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Like this article? We recommend Everything Breaks—Eventually

Everything Breaks—Eventually

In 8000 years of human history as we know it, there is nothing mankind has invented that does not fail sometimes. So too it is with our critical infrastructure. Therefore, most critical national infrastructures are fault-tolerant at least to some degree. Design engineers and system managers are cognizant of, and fully expect, failure of subsystems and individual electrical components. Telecommunications and electric networks are designed to avoid single-point failures. Despite everything, the unexpected happens and things break. Single-point failures are anticipated in the design of the systems and engineering solutions of various kinds, including redundancy, rapid repair, replacement, and operational rerouting.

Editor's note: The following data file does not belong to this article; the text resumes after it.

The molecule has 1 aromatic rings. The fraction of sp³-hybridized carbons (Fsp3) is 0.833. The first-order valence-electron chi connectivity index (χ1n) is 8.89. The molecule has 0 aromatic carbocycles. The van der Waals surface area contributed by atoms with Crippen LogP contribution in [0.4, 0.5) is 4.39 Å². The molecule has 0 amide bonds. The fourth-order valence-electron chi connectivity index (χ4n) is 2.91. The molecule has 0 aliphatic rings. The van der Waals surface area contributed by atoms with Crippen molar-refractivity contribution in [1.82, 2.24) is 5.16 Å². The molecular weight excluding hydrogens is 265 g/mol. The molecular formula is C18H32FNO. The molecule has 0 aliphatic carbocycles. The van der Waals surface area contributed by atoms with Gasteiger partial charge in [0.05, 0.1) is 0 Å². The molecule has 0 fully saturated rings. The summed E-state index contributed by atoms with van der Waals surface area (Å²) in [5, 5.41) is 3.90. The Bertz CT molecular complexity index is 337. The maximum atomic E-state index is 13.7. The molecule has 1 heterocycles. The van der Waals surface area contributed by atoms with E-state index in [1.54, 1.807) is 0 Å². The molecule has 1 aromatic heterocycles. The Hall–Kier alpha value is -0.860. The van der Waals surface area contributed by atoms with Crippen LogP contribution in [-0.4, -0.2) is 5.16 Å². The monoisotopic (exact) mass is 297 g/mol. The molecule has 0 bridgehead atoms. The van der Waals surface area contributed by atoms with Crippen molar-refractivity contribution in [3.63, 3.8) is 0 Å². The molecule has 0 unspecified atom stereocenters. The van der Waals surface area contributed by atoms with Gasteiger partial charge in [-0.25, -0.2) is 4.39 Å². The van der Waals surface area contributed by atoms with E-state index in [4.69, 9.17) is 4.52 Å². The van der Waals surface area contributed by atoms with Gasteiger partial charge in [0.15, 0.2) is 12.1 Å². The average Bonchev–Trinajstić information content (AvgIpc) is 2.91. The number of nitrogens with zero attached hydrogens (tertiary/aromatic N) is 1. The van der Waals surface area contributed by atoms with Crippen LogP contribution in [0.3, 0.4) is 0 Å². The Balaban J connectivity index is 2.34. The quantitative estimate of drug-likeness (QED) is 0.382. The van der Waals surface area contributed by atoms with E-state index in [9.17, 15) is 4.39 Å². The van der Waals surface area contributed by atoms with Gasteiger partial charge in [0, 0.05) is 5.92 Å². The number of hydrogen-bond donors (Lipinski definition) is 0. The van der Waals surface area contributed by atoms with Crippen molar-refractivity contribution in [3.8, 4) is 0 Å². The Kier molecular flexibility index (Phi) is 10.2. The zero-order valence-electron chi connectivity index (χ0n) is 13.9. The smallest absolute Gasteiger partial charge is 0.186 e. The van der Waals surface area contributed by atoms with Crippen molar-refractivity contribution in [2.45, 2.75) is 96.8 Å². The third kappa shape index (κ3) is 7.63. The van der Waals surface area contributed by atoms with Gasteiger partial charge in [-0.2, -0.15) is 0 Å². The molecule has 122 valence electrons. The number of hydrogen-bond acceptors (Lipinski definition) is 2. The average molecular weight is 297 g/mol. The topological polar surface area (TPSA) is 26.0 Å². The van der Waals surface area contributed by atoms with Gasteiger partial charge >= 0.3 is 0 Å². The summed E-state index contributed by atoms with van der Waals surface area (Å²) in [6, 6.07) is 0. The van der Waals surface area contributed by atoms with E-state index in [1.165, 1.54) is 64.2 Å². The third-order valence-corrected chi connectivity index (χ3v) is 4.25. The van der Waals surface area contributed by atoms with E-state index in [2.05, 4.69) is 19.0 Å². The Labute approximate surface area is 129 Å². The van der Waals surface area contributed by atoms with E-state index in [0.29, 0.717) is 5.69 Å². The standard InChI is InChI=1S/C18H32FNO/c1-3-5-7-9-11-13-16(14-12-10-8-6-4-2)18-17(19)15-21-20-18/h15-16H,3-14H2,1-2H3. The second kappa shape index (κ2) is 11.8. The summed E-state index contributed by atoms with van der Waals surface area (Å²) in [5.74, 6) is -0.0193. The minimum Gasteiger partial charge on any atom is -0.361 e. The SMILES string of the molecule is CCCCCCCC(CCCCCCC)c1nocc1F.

Planning for multiple failures, however, particularly within a short time, is much less common. No one has even imagined a scenario with the loss of hundreds or even thousands of nodes across all the critical national infrastructures, all down at the same time. This is precisely the circumstance contemplated by an EMP. This is, in part, why the EMP Commission addressed the following areas in its report:

  • Electric power
  • Telecommunications
  • Banking and finance
  • Petroleum and natural gas
  • Transportation
  • Food
  • Water
  • Emergency services
  • Space
  • Government
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